The aim of risk management is to keep the organization and its employees safe as it is the duty of care of the employer; to provide financial security with regards to money spent on things such as legal fees, payouts to insured parties etc.; and it needs to comply with the national legal and statutory advice set for businesses/organizations alike.
Risk Management within a Domestic Violence Charity will need to ensure that all vulnerable clients and employees are managed effectively. This involves following and ensuring the following of standards to eliminate risk. Cardiff Women’s Aid is a Domestic Violence Charity, which means that it is a high-risk environment for both clients and employees. This means that the standards we need to uphold our organization against are ones that include Safeguarding Children and Young People, Safeguarding Adults etc.
Safeguarding Children and Young People and Safeguarding Adults are written within the policies and procedures to ensure compliance. If these standards are not followed then this could lead to serious repercussions. The standards provide a framework of how best to ensure all staff and clients follow the same training and have the same information given to them in order to prevent risk. For example; if our IPAs (Independent Personal Advisors) are not trained on how to tactfully ask questions surrounding a traumatic event, this could lead to a potential situation where the client becomes offended and lashes out at the IPA, or in turn could affect the IPA through vicarious trauma, leading to that employee becoming unwell.
Health and Safety is another example of how we need standards to ensure correct risk management. There are a set of legal and national standards set by the Health and Safety Executive, which if they are not followed can lead to the shut down of an organization. This is a major risk. To avoid this, we need to ensure training, signs, alarm practices, etc. are issued to everyone to follow. For example: fire exits must be empty and not have clutter in the way – this is to ensure that everyone can get out of the building. Should we not have known that these need to be kept clear, someone could have gotten trapped during a fire and died. The standards ensure that legally we keep them clear and therefore the risk has gone from a high to a very low.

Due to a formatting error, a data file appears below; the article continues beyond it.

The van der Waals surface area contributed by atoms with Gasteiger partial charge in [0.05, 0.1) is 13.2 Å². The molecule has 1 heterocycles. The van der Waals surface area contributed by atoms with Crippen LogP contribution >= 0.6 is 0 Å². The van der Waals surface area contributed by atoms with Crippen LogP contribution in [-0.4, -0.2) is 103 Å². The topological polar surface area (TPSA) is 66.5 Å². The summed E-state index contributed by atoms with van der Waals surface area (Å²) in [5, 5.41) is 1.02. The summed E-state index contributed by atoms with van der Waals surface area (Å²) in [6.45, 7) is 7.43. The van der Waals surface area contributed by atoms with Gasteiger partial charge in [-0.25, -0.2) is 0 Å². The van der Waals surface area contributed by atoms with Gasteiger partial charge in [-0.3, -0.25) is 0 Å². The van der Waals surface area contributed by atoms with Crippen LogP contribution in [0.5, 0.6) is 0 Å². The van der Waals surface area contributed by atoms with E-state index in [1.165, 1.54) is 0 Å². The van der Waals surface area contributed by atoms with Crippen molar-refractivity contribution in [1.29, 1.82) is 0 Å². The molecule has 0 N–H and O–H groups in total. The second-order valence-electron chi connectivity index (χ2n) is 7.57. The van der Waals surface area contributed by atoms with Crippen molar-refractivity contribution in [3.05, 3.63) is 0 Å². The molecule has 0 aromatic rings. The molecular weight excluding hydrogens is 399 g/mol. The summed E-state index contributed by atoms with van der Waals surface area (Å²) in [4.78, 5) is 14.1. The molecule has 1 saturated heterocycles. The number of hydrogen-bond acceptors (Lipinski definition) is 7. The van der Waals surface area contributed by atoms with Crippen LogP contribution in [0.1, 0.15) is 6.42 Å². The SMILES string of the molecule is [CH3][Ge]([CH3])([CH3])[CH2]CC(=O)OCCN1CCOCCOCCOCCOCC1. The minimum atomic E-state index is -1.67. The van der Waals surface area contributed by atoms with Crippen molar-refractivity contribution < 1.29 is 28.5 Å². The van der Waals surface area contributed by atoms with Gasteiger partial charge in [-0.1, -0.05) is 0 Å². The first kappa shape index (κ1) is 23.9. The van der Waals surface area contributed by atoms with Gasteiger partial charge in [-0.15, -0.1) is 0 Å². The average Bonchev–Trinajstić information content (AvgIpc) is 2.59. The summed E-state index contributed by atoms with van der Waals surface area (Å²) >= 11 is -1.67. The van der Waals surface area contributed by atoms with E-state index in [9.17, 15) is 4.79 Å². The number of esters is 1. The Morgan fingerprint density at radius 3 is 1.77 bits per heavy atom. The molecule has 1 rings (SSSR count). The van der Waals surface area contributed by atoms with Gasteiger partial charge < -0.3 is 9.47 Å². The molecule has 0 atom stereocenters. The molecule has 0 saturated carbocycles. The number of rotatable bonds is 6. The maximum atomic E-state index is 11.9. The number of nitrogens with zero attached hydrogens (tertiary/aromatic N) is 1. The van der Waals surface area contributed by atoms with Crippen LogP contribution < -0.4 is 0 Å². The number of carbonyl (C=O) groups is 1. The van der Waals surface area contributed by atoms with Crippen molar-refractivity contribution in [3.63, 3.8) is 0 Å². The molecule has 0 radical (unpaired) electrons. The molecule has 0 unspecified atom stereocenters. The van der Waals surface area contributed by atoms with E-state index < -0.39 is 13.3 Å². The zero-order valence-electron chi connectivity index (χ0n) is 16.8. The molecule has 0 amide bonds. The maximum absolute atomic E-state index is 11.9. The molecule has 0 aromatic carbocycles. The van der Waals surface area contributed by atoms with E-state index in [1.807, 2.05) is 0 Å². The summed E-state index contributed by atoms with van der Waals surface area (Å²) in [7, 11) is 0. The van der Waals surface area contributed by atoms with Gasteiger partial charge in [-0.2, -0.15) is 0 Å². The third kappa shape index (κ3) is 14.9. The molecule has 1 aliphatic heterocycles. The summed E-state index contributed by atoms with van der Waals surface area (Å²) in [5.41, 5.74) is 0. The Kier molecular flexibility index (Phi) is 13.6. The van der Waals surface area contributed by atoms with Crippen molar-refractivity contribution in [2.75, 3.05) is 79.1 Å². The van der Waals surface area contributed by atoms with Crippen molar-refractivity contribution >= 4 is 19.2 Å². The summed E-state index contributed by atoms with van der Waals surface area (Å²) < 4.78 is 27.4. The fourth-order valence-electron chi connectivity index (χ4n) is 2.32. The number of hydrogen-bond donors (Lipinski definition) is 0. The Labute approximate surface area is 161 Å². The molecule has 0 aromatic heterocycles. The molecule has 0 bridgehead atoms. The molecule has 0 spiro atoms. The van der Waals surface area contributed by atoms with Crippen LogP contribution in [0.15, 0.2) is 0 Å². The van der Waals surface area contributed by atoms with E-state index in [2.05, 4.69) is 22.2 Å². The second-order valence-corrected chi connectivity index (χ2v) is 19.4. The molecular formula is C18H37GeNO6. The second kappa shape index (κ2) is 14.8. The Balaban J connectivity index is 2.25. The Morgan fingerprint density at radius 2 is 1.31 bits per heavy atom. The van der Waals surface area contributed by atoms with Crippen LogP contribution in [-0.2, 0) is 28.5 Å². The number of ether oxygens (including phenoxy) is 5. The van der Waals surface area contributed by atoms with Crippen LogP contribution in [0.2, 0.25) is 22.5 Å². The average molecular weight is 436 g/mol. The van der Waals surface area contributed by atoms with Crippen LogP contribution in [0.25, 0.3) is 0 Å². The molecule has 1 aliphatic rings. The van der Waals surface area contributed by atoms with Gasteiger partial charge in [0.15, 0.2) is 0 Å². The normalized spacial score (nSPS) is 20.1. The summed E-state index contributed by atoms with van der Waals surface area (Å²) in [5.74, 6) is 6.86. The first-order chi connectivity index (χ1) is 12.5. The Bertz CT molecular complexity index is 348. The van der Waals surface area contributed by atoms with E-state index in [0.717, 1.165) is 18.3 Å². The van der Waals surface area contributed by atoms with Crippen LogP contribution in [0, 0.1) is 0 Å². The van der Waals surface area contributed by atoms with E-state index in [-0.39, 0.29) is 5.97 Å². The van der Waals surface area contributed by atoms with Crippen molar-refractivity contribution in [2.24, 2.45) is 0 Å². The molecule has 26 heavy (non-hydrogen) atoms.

The relationship between risk management and standards is extremely important. They are to make sure that when we are working the clients are safe, we need to ensure that our employees are correctly trained against a nationally recognized set of standards, and that if they do not follow these standards then they are a risk to the business and therefore need to be eradicated.
Business risks are those that can have a large impact on the organization. I include these risks within a risk register and divide them into sections of the business – strategic, financial, operational, H&S, staff, environmental etc. to provide an overall view of each area and its potential risks. Factors that could influence business risks are defective impacts/effects to these areas.
In the area of Health & Safety there are many influences and risks. The main business risk I would look at would be non-compliance to legal national standards. A factor that could influence this risk would be to not have an induction in a new building. Staff legally need to know the location of fire exits in case of a fire, If they do not know this information and we had a fire, there would be a high risk of injury or death which fails on our duty of care to all staff members and it would impact the organization financially and legally.
In the area of legal and regulatory, looking at confidentiality within the organization, the business risk would be divulging client information to a 3rd party that has not been authorized by the client. The factor that would influence this would be non-adherence to the data protection Act, whereby not following the set standards and divulging personal information without permission of the client is a criminal offence.